Filed under
Microsoft
Sci/Tech
Legal

In June, 2019, Microsoft applied for a US patent covering enhancements to a data encoding method known as rANS, one of several variants in the Asymmetric Numeral System (ANS) family that form the foundation of data compression schemes used by Apple, Facebook, Google, various other companies, and open source projects.

Its US patent application was published on the last day of 2020. Recently, the inventor of ANS, Jarosław Duda, assistant professor at Institute of Computer Science at Jagiellonian University in Poland, expressed concern that if Microsoft's patent application is granted, anyone using software that incorporates an ANS-based encoder could be at risk of a potential infringement claim.

[...]

"Google ended up abandoning that application," said Alex Moss, staff attorney for the EFF and Mark Cuban Chair to Eliminate Stupid Patents, in an email to The Register. "But it looks like Microsoft picked up right where it left off."

"Professor Duda’s concerns about the Microsoft application are similarly well-founded: these are broad claims that implicate practically any use of ANS without adding anything new and non-obvious," said Moss.

The USPTO has already said as much, Moss explained: It has rejected this application twice before, including a final rejection for obviousness.

The USPTO issued a non-final rejection of the application on May 21, 2020. Microsoft sought a review of the decision and the patent agency then issued a final rejection on October 27, 2020.

Yet on March 2, 2021, Microsoft tried one more time to get its patent application approved. In a USPTO explanatory filing, attorney Kyle Rinehart said, "The Applicant respectfully disagrees with the rejections."

"Microsoft’s recent filing takes advantage of what’s called the "After Final Consideration Pilot 2.0" program," Moss explained. "This program was started under former Director of the Patent Office, Andrei Iancu, and before leaving office, he extended the program through September 30, 2021."

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Proposal and Steps To Dual-License Gutenberg Under the GPL and MPL

Filed under
GNU
Legal

The GPL is so embedded into WordPress that it is not just the license the platform is under but a part of the community’s culture. Friends have been gained and lost over discussions of it. Bridges burned. Battles waged. People cast out to the dark corners of the web that “we don’t talk about.” There was even a time when one could expect a fortnightly GPL dust-up in which the inner WordPress world argued the same points over and over, ad nauseam.

It might be hard to imagine a world where — outside of third-party libraries — direct contributions to the software are under anything other than the GPL. However, the wheels are now in motion. The Gutenberg project, which is the foundation of WordPress going forward, may soon be under both the GNU General Public License (GPL) v2 and the Mozilla Public License (MPL) v2.0.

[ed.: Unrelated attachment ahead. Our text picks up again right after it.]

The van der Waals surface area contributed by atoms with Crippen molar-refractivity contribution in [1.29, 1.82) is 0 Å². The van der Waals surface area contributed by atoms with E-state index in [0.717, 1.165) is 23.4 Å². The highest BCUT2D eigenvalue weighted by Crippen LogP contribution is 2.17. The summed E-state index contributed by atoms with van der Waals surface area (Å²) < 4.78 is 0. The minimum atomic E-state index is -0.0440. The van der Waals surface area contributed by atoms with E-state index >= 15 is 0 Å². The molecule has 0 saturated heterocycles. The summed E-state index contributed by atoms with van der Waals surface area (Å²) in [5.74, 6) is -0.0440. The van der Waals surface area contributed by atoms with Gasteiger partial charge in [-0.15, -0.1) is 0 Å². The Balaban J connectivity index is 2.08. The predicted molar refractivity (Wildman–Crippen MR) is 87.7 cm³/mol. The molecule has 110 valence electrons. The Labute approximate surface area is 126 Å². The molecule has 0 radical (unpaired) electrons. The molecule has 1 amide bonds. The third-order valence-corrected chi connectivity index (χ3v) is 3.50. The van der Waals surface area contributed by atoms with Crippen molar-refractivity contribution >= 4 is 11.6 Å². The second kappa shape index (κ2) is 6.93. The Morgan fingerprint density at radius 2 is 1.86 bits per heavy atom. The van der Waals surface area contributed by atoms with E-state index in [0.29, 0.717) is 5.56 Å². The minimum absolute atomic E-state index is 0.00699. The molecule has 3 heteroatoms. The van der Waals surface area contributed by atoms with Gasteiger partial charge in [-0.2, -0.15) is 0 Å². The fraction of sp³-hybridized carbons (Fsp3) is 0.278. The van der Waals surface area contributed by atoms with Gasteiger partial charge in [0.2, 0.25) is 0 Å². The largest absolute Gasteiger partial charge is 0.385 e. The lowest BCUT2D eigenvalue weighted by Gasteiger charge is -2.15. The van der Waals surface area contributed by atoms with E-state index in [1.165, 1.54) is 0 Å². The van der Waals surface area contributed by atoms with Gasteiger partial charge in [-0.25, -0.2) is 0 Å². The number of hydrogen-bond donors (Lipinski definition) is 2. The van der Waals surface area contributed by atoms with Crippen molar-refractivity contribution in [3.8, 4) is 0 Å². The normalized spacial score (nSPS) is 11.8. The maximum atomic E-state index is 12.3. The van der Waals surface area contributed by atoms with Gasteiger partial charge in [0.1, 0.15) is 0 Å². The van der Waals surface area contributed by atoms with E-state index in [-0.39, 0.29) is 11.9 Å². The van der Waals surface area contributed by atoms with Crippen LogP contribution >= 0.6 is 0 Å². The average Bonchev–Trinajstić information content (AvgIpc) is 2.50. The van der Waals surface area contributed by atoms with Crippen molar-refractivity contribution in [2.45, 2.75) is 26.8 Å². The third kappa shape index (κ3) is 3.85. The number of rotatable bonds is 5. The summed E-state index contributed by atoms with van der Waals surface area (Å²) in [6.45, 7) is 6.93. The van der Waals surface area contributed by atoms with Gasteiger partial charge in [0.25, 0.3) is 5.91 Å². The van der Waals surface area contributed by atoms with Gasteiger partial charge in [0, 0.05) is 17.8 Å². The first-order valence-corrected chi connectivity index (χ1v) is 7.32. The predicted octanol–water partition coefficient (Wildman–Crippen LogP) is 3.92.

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Also: People of WordPress: Olga Gleckler

Open Source Community Critical Of Chessbase, Fat Fritz 2

Filed under
Legal

The development teams behind the two most successful and influential open-source chess programs, Stockfish and Leela Chess Zero, have issued statements denouncing the commercial program Fat Fritz 2 and the company Chessbase that is selling the program for 99,90 euros.

The statements (Stockfish blog, lichess announcement) assert that the engine in Fat Fritz 2 is Stockfish with minimal changes, that Fat Fritz 2 has violated the GNU General Public License under which Stockfish is released, and that Chessbase's marketing has made false claims about Fat Fritz 2's playing strength.

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Carmen Bianca Bakker: Destination status quo

Filed under
GNU
Legal

I recently happened upon an article that argued against the four freedoms as defined by the Free Software Foundation. I don’t actually want to link to the article—its tone is rather rude and unsavoury, and I do not want to end up in a kerfuffle—but I’ll include an obfuscated link at the end of the article for the sake of integrity.

The article—in spite of how much I disagree with its conclusions—inspired me to reflect on idealism and the inadequacy of things. Those are the things I want to write about in this article.

So instead of refuting all the points with arguments and counter-arguments, my article is going to work a little differently. I’m going to concede a lot of points and truths to the author. I’m also going to assume that they are ultimately wrong, even though I won’t make any arguments to the contrary. That’s simply not what I want to do in this article, and smarter people than I have already made a great case for the four freedoms. Rather, I want to follow the author’s arguments to where they lead, or to where they do not.